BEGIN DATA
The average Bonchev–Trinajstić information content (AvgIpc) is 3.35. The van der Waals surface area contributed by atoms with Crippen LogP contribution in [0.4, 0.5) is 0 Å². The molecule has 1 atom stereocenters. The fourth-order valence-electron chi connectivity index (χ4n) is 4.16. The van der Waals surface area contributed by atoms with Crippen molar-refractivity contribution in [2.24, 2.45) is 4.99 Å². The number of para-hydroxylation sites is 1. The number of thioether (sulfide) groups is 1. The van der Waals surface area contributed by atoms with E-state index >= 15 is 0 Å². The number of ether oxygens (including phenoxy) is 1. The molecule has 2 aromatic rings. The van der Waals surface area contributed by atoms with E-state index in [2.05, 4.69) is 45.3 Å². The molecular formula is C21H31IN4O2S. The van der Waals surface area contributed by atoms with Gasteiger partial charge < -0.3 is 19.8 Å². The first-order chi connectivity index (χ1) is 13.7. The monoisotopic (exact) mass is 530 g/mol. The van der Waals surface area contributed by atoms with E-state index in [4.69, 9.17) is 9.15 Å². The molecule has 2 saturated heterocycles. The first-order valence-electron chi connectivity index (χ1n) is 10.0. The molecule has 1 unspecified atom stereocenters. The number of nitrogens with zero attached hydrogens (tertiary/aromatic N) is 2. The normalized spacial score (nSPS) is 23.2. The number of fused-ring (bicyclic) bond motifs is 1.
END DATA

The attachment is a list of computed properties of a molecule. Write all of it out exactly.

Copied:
The average Bonchev–Trinajstić information content (AvgIpc) is 3.35. The van der Waals surface area contributed by atoms with Crippen LogP contribution in [0.4, 0.5) is 0 Å². The molecule has 1 atom stereocenters. The fourth-order valence-electron chi connectivity index (χ4n) is 4.16. The van der Waals surface area contributed by atoms with Crippen molar-refractivity contribution in [2.24, 2.45) is 4.99 Å². The number of para-hydroxylation sites is 1. The number of thioether (sulfide) groups is 1. The van der Waals surface area contributed by atoms with E-state index >= 15 is 0 Å². The number of ether oxygens (including phenoxy) is 1. The molecule has 2 aromatic rings. The van der Waals surface area contributed by atoms with E-state index in [2.05, 4.69) is 45.3 Å². The molecular formula is C21H31IN4O2S. The van der Waals surface area contributed by atoms with Gasteiger partial charge < -0.3 is 19.8 Å². The first-order chi connectivity index (χ1) is 13.7. The monoisotopic (exact) mass is 530 g/mol. The van der Waals surface area contributed by atoms with E-state index in [4.69, 9.17) is 9.15 Å². The molecule has 2 saturated heterocycles. The first-order valence-electron chi connectivity index (χ1n) is 10.0. The molecule has 1 unspecified atom stereocenters. The number of nitrogens with zero attached hydrogens (tertiary/aromatic N) is 2. The normalized spacial score (nSPS) is 23.2. The number of fused-ring (bicyclic) bond motifs is 1.